Move forward. – The final step asks you to move forward into your life and your walking by being consistent with your practice. It is as simple as putting one foot in front of the other, and as important as choosing healthy foods to nourish your body. Because a consistent practice of healthy movement is the key to good health and vibrant energy, it’s among the best preventive medicines in the world. Katherine and Danny Dreyer are founders of parent company ChiLiving, and co-authors of ChiWalking and ChiRunning, out in a new edition this year. For more information visit ChiWalking. com and

August 2009




“Dogs don’t come speaking English, and they don’t read minds. Communicate less with your voice and more with your body (like dogs do), and your dog will understand you better.” ~ Patricia McConnell, Ph.D.


re you walking your dog, or is your dog walking you? A dog pulling on a leash is a common, but curable problem. You can teach your dog how to walk politely on a leash, using firm, positive approaches. Even 8-week-old puppies can learn; no special collar or tool is needed.

Methods If your dog pulls and you take one step forward, you have rewarded the pulling. The one consistent message your dog learns in all of the following approaches is that pulling does not get him where he wants to go. (Our trainers do not recommend employing leash pops and collar-jerking, because of the emotional fallout that sometimes accompanies these methods when performed improperly.) Be a Tree: When your dog pulls on the leash, stop, as though you are rooted in place. Do not take another step forward until the dog has released pressure on the leash. Your dog needs to learn that pulling equals stopping. Consistency and timing help a dog learn quickly. One variation on this technique is to use a word or phrase to signal your dog that he is pulling and you are going to stop. Speak in a happy voice, because you are not scolding; you are simply giving your dog information. Some use “whoops!” Others use “uh-oh!” If, when you stop walking, your dog dances around you in circles or runs to the end of his leash in every direction, gradually shorten the leash until there is nowhere interesting left to go. This makes the wrong choice (ignoring you) boring for the dog,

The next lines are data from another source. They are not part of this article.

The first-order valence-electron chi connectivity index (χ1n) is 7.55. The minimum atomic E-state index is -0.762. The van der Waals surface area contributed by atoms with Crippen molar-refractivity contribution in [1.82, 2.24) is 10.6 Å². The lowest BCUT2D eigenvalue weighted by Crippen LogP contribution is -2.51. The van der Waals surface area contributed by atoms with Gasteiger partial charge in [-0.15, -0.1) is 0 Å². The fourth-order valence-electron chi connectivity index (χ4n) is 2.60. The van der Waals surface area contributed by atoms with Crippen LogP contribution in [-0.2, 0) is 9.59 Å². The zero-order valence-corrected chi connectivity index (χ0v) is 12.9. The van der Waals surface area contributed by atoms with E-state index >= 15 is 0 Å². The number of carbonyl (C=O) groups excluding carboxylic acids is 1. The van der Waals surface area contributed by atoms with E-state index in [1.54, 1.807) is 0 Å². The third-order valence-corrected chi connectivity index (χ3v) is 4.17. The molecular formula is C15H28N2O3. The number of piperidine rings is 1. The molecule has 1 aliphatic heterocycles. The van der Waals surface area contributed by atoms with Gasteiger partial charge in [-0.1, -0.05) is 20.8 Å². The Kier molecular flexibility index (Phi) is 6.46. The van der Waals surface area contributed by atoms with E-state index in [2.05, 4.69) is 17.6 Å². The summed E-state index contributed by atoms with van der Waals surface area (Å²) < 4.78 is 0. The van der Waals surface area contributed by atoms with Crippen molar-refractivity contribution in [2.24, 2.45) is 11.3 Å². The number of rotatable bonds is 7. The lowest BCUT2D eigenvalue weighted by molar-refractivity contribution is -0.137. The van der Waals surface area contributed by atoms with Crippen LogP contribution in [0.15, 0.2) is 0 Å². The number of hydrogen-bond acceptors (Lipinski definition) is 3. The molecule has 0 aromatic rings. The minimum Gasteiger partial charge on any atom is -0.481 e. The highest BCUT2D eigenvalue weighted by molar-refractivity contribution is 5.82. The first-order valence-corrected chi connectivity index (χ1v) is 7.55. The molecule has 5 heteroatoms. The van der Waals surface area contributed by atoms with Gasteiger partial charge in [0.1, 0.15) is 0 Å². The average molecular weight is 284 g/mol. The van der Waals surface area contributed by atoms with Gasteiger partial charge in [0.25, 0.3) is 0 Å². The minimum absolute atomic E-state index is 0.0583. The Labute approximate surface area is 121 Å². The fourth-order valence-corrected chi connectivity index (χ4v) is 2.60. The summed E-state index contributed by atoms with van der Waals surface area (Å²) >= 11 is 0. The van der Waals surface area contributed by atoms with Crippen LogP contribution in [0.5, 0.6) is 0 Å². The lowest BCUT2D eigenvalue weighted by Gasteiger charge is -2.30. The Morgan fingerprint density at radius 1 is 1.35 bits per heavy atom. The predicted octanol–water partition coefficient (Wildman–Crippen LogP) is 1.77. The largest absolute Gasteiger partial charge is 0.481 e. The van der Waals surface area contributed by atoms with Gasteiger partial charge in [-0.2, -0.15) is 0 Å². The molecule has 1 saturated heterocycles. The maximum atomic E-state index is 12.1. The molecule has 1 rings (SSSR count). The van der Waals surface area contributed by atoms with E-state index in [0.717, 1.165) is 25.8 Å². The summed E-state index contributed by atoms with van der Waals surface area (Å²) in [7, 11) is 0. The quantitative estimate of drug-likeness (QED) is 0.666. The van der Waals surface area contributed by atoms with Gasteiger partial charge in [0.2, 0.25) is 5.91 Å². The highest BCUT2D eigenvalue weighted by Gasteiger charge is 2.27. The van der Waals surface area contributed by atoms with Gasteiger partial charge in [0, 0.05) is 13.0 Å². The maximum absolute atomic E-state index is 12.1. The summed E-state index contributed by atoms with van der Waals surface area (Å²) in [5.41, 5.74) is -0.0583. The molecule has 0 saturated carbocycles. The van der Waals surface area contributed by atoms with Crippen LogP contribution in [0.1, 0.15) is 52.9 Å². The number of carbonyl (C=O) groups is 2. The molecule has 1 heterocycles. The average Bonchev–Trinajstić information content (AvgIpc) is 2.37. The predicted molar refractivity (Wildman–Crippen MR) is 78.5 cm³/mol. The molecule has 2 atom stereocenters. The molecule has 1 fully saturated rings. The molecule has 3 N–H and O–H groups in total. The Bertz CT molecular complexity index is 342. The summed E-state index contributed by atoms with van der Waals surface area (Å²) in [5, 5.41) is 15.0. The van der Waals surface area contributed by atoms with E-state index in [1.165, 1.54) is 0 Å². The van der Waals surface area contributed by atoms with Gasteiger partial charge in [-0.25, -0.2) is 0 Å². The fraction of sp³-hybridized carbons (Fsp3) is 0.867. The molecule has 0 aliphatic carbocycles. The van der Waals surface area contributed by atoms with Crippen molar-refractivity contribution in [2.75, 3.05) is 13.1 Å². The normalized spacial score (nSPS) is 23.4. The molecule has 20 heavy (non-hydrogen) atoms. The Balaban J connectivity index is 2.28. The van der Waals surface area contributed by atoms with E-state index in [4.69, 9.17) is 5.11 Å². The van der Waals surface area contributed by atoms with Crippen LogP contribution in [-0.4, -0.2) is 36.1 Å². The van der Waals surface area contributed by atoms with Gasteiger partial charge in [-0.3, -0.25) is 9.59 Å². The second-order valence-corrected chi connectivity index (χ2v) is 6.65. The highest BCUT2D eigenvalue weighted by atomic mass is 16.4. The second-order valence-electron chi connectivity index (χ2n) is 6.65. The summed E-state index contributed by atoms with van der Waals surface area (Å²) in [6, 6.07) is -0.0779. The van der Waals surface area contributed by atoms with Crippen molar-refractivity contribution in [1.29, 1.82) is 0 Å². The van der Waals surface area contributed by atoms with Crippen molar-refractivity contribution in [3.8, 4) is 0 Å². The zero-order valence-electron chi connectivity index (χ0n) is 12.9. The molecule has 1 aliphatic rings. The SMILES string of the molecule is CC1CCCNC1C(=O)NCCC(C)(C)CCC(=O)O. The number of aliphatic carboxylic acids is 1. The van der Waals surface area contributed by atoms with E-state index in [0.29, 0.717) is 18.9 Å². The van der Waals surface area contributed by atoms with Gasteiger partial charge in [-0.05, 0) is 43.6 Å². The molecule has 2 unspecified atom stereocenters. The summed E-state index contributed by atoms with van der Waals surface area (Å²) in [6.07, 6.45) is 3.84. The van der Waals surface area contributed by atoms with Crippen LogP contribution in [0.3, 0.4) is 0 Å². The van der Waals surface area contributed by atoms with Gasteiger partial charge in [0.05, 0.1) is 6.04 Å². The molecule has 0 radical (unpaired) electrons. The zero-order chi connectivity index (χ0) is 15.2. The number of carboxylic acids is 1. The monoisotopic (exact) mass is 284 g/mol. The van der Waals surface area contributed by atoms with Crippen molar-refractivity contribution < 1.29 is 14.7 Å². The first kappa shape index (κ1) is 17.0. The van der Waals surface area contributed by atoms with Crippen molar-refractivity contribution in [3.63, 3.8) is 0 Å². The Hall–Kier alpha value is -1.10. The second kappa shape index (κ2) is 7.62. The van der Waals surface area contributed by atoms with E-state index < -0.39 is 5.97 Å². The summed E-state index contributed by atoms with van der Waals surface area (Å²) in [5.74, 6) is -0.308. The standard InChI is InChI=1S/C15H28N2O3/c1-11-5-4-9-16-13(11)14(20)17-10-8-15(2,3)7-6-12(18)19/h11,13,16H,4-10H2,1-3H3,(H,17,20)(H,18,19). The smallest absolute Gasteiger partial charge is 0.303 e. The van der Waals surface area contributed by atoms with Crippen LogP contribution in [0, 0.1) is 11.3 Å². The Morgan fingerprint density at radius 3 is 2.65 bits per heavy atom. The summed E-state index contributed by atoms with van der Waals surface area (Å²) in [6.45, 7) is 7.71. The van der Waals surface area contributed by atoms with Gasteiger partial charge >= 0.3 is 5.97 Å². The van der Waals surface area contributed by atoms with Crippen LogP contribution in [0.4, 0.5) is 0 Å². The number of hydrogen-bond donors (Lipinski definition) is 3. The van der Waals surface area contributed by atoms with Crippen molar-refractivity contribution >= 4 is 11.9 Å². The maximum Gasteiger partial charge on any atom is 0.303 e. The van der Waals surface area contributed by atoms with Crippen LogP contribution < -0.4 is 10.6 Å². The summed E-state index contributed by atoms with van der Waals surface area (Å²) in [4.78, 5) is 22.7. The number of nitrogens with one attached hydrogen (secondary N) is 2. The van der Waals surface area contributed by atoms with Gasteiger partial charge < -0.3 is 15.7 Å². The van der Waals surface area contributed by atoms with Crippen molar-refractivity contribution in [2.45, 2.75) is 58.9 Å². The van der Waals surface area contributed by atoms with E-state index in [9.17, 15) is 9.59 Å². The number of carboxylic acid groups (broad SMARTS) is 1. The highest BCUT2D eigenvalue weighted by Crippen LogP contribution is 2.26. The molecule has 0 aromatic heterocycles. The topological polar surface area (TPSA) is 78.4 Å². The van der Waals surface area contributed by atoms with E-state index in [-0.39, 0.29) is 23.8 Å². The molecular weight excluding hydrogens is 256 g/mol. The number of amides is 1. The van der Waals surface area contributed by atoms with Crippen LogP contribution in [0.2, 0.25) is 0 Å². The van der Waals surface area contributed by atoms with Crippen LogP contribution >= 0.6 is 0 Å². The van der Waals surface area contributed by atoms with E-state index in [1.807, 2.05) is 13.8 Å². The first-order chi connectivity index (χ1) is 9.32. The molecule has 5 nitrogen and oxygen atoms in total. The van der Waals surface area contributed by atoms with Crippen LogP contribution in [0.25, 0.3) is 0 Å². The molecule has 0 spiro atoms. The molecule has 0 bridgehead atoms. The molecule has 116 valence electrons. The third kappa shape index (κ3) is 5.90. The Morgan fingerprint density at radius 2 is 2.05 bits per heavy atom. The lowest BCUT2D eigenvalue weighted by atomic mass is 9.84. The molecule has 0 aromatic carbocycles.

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and it is much easier for him to make the right choice, which is relaxing on the end of the leash, looking up at you. Penalty Yards: When your dog starts to pull toward something, stop movement in that direction and go backwards. Depending on the dog’s level of excitability, take two or three steps, or up to 20 feet, in the opposite direction. This is useful when your dog is pulling toward a specific target (another dog, a favorite bush, the swimming hole). You are letting the dog know that pulling gets him the opposite of what he wants. You also are increasing the distance between him and the exciting thing, which helps him gather his selfcontrol. Once he stops pulling, he gets to go see the dog or sniff the bush as a reward. Zigzag and Circling: When your dog begins to pull, start walking in a broad, zig-zag motion. Alternatively, curve off to the right or left, in a wide circle. This deflects some of the pulling into a sideways motion and reminds the dog that, smart as he is, he doesn’t know which way you’re going to go, so he’d better pay attention. Clicker and Treats: Using food can be a highly motivating way for a dog to learn polite leash walking. Carry a pouch of pea-sized treats and use a clicker (sold at local pet stores), or pick a consistent word to say, like “Yes!” Capture a moment that your dog is behaving the way you want and click or say “Yes!” After that, offer a treat. Your dog will associate the click or the word